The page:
By Charlie Bermant
Peninsula Daily News
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The $53,545,839 budget, approved unanimously Monday, includes $16,464,866 in the general fund and $37,080,973 for all other funds.
It sets the auditor, assessor, clerk and treasurer salaries at $71,091 per year and the sheriff’s at $83,965, a slight increase, while the three commissioners earn $63,925.
Prosecuting Attorney Scott Rosekrans earns $126,369, with $74,416 reimbursed by the state, while Superior Court Judge Keith Harper will receive $148,832, with $74,416 plus benefits reimbursed by the state.
District Court Judge Jill Landes’ $141,710 salary is paid solely by Jefferson County.
This year’s budget continues the county’s strategy implemented in 2009 to hold general fund expenditures to the same level despite escalating costs for existing services, according to County Administrator Philip Morley.
“Five years into the great recession, the cumulative effect of the annual cuts we’ve had to take in levels of service are starting to have a very significant impact,” Morley said.
“We are at the point where we are going to see significant reductions in community services.”
The most significant cutbacks are a scaling-back of hours for the Department of Community Development, which will reduce all employee hours to 32 hours per week and close its office Fridays beginning in January, and cuts to parks.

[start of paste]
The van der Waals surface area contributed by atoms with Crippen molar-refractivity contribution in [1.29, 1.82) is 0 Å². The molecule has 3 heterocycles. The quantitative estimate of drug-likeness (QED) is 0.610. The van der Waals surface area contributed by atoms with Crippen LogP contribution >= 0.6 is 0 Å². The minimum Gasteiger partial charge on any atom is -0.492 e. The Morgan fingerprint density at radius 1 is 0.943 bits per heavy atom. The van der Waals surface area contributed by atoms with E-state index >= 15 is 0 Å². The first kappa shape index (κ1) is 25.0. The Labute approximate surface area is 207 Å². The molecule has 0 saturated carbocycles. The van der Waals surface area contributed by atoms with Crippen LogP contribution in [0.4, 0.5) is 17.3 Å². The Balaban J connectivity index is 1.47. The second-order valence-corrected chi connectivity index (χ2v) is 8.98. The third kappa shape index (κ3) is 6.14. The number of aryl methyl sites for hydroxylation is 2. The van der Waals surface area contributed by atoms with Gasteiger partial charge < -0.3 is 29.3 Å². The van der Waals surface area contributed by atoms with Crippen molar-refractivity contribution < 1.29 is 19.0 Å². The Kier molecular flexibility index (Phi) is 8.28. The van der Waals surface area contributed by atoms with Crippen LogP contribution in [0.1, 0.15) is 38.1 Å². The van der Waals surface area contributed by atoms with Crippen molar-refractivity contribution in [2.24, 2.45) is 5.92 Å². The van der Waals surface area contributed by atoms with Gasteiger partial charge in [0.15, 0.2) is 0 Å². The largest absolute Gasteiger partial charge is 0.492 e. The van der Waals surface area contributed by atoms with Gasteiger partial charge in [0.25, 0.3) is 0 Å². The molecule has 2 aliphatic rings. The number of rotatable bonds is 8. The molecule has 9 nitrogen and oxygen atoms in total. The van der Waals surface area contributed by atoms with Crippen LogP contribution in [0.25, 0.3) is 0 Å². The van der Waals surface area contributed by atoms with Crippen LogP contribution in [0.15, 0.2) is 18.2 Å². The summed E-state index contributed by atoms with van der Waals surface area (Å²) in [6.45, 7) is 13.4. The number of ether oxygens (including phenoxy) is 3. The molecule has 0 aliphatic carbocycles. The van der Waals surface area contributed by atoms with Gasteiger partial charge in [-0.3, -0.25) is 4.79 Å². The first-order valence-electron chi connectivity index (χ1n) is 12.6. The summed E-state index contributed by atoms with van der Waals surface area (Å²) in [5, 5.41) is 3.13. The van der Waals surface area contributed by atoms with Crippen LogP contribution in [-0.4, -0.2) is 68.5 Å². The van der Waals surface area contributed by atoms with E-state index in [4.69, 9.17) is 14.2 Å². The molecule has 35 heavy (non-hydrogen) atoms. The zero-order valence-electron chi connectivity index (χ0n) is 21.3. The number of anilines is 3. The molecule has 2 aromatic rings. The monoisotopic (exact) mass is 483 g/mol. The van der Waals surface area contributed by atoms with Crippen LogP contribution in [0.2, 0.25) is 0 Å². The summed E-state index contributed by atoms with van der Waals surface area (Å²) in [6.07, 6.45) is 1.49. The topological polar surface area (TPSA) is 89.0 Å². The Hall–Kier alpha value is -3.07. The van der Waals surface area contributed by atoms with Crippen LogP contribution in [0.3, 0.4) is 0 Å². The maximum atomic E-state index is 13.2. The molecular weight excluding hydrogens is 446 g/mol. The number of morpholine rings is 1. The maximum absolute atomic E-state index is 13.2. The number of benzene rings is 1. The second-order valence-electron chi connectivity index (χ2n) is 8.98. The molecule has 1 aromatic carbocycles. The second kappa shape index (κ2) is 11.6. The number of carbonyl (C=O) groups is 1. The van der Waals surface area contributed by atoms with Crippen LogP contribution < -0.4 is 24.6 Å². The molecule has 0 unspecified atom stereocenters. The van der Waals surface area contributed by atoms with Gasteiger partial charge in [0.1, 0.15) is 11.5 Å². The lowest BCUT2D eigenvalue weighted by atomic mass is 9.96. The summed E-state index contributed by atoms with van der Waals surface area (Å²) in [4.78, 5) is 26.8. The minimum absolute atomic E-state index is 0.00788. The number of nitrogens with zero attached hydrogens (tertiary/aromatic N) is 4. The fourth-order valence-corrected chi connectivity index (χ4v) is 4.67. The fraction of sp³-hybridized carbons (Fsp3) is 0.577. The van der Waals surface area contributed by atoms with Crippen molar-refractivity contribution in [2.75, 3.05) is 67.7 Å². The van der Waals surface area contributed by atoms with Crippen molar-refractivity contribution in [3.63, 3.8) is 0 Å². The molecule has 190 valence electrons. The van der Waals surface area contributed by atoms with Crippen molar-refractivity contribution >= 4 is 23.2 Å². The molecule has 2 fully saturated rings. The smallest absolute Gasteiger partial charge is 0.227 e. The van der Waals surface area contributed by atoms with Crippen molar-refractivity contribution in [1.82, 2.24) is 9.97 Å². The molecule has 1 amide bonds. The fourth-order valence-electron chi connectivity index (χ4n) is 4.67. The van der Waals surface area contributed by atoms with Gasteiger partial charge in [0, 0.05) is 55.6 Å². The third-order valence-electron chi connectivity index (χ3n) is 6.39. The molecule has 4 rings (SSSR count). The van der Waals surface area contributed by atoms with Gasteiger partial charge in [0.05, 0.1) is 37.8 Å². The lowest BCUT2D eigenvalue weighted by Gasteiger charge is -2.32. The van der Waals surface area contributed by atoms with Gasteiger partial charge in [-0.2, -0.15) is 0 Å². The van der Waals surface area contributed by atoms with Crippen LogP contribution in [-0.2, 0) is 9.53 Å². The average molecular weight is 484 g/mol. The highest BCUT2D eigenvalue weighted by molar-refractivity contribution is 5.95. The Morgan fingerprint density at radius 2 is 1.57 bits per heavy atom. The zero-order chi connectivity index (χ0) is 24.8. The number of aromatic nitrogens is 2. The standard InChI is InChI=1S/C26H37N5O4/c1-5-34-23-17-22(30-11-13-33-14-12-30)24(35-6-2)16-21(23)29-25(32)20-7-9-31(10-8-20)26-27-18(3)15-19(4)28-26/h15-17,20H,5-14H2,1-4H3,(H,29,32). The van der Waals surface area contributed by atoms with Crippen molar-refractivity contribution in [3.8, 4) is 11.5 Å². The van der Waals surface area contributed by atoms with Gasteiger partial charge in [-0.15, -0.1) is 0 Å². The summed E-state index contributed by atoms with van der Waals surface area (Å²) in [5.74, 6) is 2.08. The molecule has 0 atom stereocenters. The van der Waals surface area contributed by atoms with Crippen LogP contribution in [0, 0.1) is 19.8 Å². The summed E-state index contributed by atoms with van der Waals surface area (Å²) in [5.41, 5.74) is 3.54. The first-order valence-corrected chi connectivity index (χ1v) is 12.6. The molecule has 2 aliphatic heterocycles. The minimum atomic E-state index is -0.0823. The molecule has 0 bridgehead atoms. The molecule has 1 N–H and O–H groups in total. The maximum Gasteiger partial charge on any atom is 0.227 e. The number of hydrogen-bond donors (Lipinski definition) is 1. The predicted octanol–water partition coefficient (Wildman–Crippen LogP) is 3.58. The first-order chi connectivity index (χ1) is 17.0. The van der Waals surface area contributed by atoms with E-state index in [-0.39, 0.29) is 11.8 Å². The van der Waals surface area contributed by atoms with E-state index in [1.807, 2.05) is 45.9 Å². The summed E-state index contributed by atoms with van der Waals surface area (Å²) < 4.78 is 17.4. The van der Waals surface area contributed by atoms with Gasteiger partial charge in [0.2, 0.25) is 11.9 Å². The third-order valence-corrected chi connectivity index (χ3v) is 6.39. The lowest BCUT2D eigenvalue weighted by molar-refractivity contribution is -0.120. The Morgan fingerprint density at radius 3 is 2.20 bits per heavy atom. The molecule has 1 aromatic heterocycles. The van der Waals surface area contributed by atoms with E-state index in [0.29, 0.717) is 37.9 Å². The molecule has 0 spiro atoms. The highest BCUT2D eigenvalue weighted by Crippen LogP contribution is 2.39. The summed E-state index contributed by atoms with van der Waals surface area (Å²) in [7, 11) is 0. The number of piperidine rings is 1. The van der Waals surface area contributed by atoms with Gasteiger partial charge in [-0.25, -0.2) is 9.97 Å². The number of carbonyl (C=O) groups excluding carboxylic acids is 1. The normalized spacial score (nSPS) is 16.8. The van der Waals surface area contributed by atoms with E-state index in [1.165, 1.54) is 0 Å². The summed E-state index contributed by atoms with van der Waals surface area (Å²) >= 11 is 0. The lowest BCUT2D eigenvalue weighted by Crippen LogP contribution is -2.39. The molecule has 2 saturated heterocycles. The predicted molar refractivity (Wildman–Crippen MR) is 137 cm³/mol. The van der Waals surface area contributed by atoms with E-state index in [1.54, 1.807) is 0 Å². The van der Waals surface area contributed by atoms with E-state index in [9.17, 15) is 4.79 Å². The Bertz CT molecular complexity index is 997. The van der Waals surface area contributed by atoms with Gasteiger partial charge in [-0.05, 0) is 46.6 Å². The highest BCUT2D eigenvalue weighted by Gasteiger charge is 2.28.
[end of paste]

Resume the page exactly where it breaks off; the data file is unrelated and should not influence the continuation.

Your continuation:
Morley said cuts will be most deeply felt in nonmandated areas such as parks, with the closure of Irondale Park and the cessation of maintenance at H.J. Carroll Park.
“Parks are in a particularly difficult decision,” Morley said.
“They improve the quality of life and they enhance the mental health of citizens, but they are nonmandated, so they will suffer.”
Safe for now is the funding of the Port Townsend Recreation Center and Memorial Field, funding for which was approved by voters in a 2010 sales-tax-increase measure.
Morley has indicated that the county had to “backfill” funds from other programs to keep the facilities open “to honor our commitment to the voters.”
Morley predicts that the county will need to cut an additional $120,000 in each of the next two years, with no cuts required for two years after that.
He does not know where the cuts will be made.
“The mandated services are squeezing the nonmandated services,” Morley said.
“This is not unique. A lot of other communities are facing the same problem.”
Auditor Donna Eldridge said that while it was “admirable” that the commissioners have kept their salaries down, she suggests it is time for them to review their salaries.
“In the counties we compare ourselves to, none of them pay their elected officials more than the commissioners,” she said.
Jefferson County Reporter Charlie Bermant can be reached at 360-385-2335 or at firstname.lastname@example.org.